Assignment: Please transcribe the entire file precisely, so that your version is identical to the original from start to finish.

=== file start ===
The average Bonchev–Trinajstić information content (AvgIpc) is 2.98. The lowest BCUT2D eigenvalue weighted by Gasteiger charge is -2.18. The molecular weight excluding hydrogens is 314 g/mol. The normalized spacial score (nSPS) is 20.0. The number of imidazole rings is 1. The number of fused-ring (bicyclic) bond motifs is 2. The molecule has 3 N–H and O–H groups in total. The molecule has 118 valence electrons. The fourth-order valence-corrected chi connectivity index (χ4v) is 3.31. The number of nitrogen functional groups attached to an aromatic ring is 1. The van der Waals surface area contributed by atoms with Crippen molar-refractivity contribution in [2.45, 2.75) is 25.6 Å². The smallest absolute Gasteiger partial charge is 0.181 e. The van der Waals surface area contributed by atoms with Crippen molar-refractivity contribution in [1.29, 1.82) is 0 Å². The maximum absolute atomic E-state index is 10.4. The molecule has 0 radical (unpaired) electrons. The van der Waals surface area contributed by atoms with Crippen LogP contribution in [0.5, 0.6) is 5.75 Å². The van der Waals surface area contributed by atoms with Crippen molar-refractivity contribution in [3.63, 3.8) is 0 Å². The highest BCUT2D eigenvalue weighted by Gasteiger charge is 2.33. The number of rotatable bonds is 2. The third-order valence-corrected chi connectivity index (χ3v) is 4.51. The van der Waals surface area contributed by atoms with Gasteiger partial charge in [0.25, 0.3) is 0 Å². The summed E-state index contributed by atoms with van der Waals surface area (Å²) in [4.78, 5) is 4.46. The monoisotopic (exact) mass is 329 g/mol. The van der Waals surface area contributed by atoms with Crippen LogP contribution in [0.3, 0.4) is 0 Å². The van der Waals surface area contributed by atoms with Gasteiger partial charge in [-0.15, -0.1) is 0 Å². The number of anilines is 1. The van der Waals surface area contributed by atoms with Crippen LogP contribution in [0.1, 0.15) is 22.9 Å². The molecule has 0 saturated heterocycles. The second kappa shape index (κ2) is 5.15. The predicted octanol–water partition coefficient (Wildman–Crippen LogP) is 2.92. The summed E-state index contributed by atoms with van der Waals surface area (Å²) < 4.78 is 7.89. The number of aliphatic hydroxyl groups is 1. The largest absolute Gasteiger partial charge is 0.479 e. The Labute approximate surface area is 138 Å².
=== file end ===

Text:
The average Bonchev–Trinajstić information content (AvgIpc) is 2.98. The lowest BCUT2D eigenvalue weighted by Gasteiger charge is -2.18. The molecular weight excluding hydrogens is 314 g/mol. The normalized spacial score (nSPS) is 20.0. The number of imidazole rings is 1. The number of fused-ring (bicyclic) bond motifs is 2. The molecule has 3 N–H and O–H groups in total. The molecule has 118 valence electrons. The fourth-order valence-corrected chi connectivity index (χ4v) is 3.31. The number of nitrogen functional groups attached to an aromatic ring is 1. The van der Waals surface area contributed by atoms with Crippen molar-refractivity contribution in [2.45, 2.75) is 25.6 Å². The smallest absolute Gasteiger partial charge is 0.181 e. The van der Waals surface area contributed by atoms with Crippen molar-refractivity contribution in [1.29, 1.82) is 0 Å². The maximum absolute atomic E-state index is 10.4. The molecule has 0 radical (unpaired) electrons. The van der Waals surface area contributed by atoms with Crippen LogP contribution in [0.5, 0.6) is 5.75 Å². The van der Waals surface area contributed by atoms with Crippen molar-refractivity contribution in [3.63, 3.8) is 0 Å². The highest BCUT2D eigenvalue weighted by Gasteiger charge is 2.33. The number of rotatable bonds is 2. The third-order valence-corrected chi connectivity index (χ3v) is 4.51. The van der Waals surface area contributed by atoms with Gasteiger partial charge in [0.25, 0.3) is 0 Å². The summed E-state index contributed by atoms with van der Waals surface area (Å²) in [4.78, 5) is 4.46. The monoisotopic (exact) mass is 329 g/mol. The van der Waals surface area contributed by atoms with Crippen LogP contribution in [0.3, 0.4) is 0 Å². The van der Waals surface area contributed by atoms with Gasteiger partial charge in [-0.15, -0.1) is 0 Å². The number of anilines is 1. The van der Waals surface area contributed by atoms with Crippen LogP contribution in [0.1, 0.15) is 22.9 Å². The molecule has 0 saturated heterocycles. The second kappa shape index (κ2) is 5.15. The predicted octanol–water partition coefficient (Wildman–Crippen LogP) is 2.92. The summed E-state index contributed by atoms with van der Waals surface area (Å²) < 4.78 is 7.89. The number of aliphatic hydroxyl groups is 1. The largest absolute Gasteiger partial charge is 0.479 e. The Labute approximate surface area is 138 Å².